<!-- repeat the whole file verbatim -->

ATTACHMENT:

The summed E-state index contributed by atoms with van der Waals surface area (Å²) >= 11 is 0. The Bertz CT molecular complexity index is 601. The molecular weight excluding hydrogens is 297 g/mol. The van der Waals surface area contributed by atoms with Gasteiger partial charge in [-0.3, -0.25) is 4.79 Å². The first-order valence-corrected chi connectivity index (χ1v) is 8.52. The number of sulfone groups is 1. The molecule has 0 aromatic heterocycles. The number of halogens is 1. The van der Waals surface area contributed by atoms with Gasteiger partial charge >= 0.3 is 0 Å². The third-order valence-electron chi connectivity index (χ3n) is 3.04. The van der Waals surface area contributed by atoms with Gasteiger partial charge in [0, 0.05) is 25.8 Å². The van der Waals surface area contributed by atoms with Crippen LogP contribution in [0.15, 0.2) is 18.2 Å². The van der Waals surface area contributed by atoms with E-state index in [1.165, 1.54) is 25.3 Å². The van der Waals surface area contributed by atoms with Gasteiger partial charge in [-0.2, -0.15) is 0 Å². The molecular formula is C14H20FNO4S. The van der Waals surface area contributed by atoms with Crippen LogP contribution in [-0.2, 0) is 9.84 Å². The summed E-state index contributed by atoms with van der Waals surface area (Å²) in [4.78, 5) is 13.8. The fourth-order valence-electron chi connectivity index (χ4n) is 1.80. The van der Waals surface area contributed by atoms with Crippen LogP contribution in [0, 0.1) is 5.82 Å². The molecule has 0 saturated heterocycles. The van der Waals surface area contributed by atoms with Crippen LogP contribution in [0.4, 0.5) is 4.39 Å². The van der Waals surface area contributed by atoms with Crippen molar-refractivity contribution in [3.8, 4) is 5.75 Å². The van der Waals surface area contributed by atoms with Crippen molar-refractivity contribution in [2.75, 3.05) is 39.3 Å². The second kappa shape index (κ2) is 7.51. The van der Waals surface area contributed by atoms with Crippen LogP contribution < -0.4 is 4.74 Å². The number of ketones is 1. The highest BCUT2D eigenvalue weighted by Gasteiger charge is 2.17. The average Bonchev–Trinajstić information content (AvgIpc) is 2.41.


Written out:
The summed E-state index contributed by atoms with van der Waals surface area (Å²) >= 11 is 0. The Bertz CT molecular complexity index is 601. The molecular weight excluding hydrogens is 297 g/mol. The van der Waals surface area contributed by atoms with Gasteiger partial charge in [-0.3, -0.25) is 4.79 Å². The first-order valence-corrected chi connectivity index (χ1v) is 8.52. The number of sulfone groups is 1. The molecule has 0 aromatic heterocycles. The number of halogens is 1. The van der Waals surface area contributed by atoms with Gasteiger partial charge >= 0.3 is 0 Å². The third-order valence-electron chi connectivity index (χ3n) is 3.04. The van der Waals surface area contributed by atoms with Gasteiger partial charge in [0, 0.05) is 25.8 Å². The van der Waals surface area contributed by atoms with Crippen LogP contribution in [0.15, 0.2) is 18.2 Å². The van der Waals surface area contributed by atoms with E-state index in [1.165, 1.54) is 25.3 Å². The van der Waals surface area contributed by atoms with Gasteiger partial charge in [-0.2, -0.15) is 0 Å². The molecular formula is C14H20FNO4S. The van der Waals surface area contributed by atoms with Crippen LogP contribution in [-0.2, 0) is 9.84 Å². The summed E-state index contributed by atoms with van der Waals surface area (Å²) in [4.78, 5) is 13.8. The fourth-order valence-electron chi connectivity index (χ4n) is 1.80. The van der Waals surface area contributed by atoms with Crippen LogP contribution in [0, 0.1) is 5.82 Å². The molecule has 0 saturated heterocycles. The van der Waals surface area contributed by atoms with Crippen LogP contribution in [0.4, 0.5) is 4.39 Å². The van der Waals surface area contributed by atoms with Crippen molar-refractivity contribution in [3.8, 4) is 5.75 Å². The van der Waals surface area contributed by atoms with Crippen molar-refractivity contribution in [2.75, 3.05) is 39.3 Å². The second kappa shape index (κ2) is 7.51. The van der Waals surface area contributed by atoms with Crippen LogP contribution < -0.4 is 4.74 Å². The number of ketones is 1. The highest BCUT2D eigenvalue weighted by Gasteiger charge is 2.17. The average Bonchev–Trinajstić information content (AvgIpc) is 2.41.